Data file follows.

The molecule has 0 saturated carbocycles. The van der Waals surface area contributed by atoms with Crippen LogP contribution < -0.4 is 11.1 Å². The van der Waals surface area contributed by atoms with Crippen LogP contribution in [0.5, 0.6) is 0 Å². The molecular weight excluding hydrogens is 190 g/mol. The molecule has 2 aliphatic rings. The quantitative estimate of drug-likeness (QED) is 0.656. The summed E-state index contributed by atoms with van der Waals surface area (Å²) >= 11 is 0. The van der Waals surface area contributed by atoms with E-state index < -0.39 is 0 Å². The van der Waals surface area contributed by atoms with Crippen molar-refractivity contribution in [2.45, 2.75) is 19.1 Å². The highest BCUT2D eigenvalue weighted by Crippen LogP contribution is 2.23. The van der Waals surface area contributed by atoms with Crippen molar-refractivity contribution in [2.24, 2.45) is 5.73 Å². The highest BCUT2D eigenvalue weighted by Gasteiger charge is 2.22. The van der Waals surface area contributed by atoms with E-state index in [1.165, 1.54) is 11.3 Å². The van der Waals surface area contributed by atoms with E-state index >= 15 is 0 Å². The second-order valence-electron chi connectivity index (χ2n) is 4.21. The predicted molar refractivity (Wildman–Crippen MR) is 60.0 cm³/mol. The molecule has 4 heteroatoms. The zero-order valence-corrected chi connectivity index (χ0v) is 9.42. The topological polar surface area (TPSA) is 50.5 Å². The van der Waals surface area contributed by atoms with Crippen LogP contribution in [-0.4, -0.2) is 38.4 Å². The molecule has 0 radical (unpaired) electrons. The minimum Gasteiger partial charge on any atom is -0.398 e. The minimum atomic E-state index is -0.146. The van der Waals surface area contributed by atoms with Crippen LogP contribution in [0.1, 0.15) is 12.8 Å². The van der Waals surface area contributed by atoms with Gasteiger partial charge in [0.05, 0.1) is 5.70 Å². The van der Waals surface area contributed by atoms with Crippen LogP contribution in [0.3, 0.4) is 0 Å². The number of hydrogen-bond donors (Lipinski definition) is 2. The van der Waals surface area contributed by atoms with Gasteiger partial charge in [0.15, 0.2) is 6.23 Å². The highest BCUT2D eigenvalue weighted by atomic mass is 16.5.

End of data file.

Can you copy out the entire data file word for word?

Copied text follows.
The molecule has 0 saturated carbocycles. The van der Waals surface area contributed by atoms with Crippen LogP contribution < -0.4 is 11.1 Å². The van der Waals surface area contributed by atoms with Crippen LogP contribution in [0.5, 0.6) is 0 Å². The molecular weight excluding hydrogens is 190 g/mol. The molecule has 2 aliphatic rings. The quantitative estimate of drug-likeness (QED) is 0.656. The summed E-state index contributed by atoms with van der Waals surface area (Å²) >= 11 is 0. The van der Waals surface area contributed by atoms with E-state index < -0.39 is 0 Å². The van der Waals surface area contributed by atoms with Crippen molar-refractivity contribution in [2.45, 2.75) is 19.1 Å². The highest BCUT2D eigenvalue weighted by Crippen LogP contribution is 2.23. The van der Waals surface area contributed by atoms with Crippen molar-refractivity contribution in [2.24, 2.45) is 5.73 Å². The highest BCUT2D eigenvalue weighted by Gasteiger charge is 2.22. The van der Waals surface area contributed by atoms with E-state index in [1.165, 1.54) is 11.3 Å². The van der Waals surface area contributed by atoms with E-state index >= 15 is 0 Å². The second-order valence-electron chi connectivity index (χ2n) is 4.21. The predicted molar refractivity (Wildman–Crippen MR) is 60.0 cm³/mol. The molecule has 4 heteroatoms. The zero-order valence-corrected chi connectivity index (χ0v) is 9.42. The topological polar surface area (TPSA) is 50.5 Å². The van der Waals surface area contributed by atoms with Crippen LogP contribution in [-0.4, -0.2) is 38.4 Å². The molecule has 0 radical (unpaired) electrons. The minimum Gasteiger partial charge on any atom is -0.398 e. The minimum atomic E-state index is -0.146. The van der Waals surface area contributed by atoms with Crippen LogP contribution in [0.1, 0.15) is 12.8 Å². The van der Waals surface area contributed by atoms with Gasteiger partial charge in [0.05, 0.1) is 5.70 Å². The van der Waals surface area contributed by atoms with Crippen LogP contribution in [0.3, 0.4) is 0 Å². The number of hydrogen-bond donors (Lipinski definition) is 2. The van der Waals surface area contributed by atoms with Gasteiger partial charge in [0.15, 0.2) is 6.23 Å². The highest BCUT2D eigenvalue weighted by atomic mass is 16.5.